Like most of us, I like Apple’s products and I’m impressed by how they have changed the market. Because of this and almost by default, it means I like the company too. I can’t think of an organisation that has such devoted followers. Think of the hype and excitement that occurs every time new products are announced.
Apple has a leadership position in the market place and is a brand that suppliers will want to work with. With revenues last year of $170.9bn and cash reserves of $164.5bn, Apple has the ability to spend large, so if you are lucky enough to be an Apple supplier there is potentially a big prize in securing a large revenue stream and the kudos that goes with being associated with such a brand.
These two key attributes (brand leadership and spending ability) give Apple a huge amount of power in the market place, especially when dealing with suppliers and prospective suppliers. However, the mark of a great company is the exercising of that power responsibly. The wise words of Abraham Lincoln come to mind: “Nearly all men can stand adversity, but if you want to test a man's character (or in this case an organisation’s), give him power.”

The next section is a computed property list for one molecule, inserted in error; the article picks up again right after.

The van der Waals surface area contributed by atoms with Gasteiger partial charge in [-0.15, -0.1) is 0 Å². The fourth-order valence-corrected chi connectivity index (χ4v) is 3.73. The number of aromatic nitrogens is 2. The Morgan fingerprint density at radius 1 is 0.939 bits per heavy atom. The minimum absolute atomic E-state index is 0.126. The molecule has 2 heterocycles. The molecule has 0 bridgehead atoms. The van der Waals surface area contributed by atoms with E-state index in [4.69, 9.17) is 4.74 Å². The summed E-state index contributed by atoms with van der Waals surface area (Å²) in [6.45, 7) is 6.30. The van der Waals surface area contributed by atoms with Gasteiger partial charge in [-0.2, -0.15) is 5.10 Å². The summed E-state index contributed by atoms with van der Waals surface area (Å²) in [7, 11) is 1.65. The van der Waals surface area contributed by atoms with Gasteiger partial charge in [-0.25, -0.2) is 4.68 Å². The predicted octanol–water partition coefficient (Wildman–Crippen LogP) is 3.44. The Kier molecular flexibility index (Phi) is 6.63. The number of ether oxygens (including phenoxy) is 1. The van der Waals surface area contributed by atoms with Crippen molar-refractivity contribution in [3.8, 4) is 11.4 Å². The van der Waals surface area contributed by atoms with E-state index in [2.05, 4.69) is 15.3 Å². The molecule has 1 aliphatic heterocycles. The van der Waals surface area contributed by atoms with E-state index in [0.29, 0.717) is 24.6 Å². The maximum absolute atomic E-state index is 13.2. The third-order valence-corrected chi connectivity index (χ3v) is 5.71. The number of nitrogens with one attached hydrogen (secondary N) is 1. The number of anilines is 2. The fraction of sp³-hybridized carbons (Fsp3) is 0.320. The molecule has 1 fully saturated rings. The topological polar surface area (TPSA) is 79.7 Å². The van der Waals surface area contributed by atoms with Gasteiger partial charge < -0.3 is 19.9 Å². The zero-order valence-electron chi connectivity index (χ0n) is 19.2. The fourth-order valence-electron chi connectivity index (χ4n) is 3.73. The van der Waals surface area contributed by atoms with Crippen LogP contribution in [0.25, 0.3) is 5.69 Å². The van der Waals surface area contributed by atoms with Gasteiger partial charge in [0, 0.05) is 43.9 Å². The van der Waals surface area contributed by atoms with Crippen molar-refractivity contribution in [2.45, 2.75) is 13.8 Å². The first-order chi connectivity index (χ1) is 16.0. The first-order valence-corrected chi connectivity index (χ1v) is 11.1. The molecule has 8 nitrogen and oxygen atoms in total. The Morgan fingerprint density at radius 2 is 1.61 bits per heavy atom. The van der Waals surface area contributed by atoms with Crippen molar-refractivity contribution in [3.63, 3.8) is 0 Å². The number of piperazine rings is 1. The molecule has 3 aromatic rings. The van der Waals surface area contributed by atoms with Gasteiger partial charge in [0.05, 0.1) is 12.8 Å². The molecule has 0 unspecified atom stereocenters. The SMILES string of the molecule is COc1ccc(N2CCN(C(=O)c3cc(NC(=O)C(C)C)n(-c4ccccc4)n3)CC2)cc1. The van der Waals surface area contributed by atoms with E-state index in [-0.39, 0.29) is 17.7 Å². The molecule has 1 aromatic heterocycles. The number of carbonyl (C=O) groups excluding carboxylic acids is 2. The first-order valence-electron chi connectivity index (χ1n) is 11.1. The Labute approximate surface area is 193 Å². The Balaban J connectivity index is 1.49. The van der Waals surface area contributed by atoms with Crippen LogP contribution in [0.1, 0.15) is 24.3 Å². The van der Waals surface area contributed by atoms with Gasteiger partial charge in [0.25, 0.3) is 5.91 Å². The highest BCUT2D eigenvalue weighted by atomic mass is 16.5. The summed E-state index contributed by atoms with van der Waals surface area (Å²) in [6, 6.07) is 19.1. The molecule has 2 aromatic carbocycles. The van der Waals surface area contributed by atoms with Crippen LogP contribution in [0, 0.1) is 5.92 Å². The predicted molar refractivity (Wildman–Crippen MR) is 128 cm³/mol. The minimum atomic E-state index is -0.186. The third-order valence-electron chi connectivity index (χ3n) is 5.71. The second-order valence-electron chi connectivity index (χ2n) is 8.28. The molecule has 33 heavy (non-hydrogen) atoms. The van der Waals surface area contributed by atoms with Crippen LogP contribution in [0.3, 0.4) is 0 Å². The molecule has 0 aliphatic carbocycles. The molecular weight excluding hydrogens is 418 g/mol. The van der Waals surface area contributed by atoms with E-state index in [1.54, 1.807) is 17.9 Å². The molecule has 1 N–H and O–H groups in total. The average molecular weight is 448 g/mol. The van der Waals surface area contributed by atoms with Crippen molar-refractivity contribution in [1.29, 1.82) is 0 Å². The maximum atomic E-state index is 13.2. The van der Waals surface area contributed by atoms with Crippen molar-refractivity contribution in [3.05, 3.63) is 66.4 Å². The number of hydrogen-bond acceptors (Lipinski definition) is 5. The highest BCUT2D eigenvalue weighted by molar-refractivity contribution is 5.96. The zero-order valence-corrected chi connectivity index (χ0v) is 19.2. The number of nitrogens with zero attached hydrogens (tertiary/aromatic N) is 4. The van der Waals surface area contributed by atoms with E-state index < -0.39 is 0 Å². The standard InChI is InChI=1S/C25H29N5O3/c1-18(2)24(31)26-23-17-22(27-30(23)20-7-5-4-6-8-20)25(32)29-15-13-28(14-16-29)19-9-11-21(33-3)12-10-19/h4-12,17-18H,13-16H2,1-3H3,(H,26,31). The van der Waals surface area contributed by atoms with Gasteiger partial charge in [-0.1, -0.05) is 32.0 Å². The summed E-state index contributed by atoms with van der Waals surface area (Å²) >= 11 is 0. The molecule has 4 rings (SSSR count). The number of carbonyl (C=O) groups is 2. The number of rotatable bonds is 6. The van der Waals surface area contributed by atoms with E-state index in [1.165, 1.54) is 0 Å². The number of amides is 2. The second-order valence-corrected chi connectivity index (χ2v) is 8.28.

Most of us like exacting customers, they push us to raise our game, ensure our quality is top notch, and make sure we are thinking of things from different perspectives. Apple is famous for their exacting requirements and attention to detail. Rightly, they refuse to compromise in terms of quality and are demanding in all aspects of their requirements. It would be wrong to single Apple out in this regard but fastidiousness combined with brand dominance and spending power can create cultural and behavioural problems if not recognised and addressed. The pursuit of excellence is the right objective but surely this is better done and more likely to be achieved through teamwork and collaboration.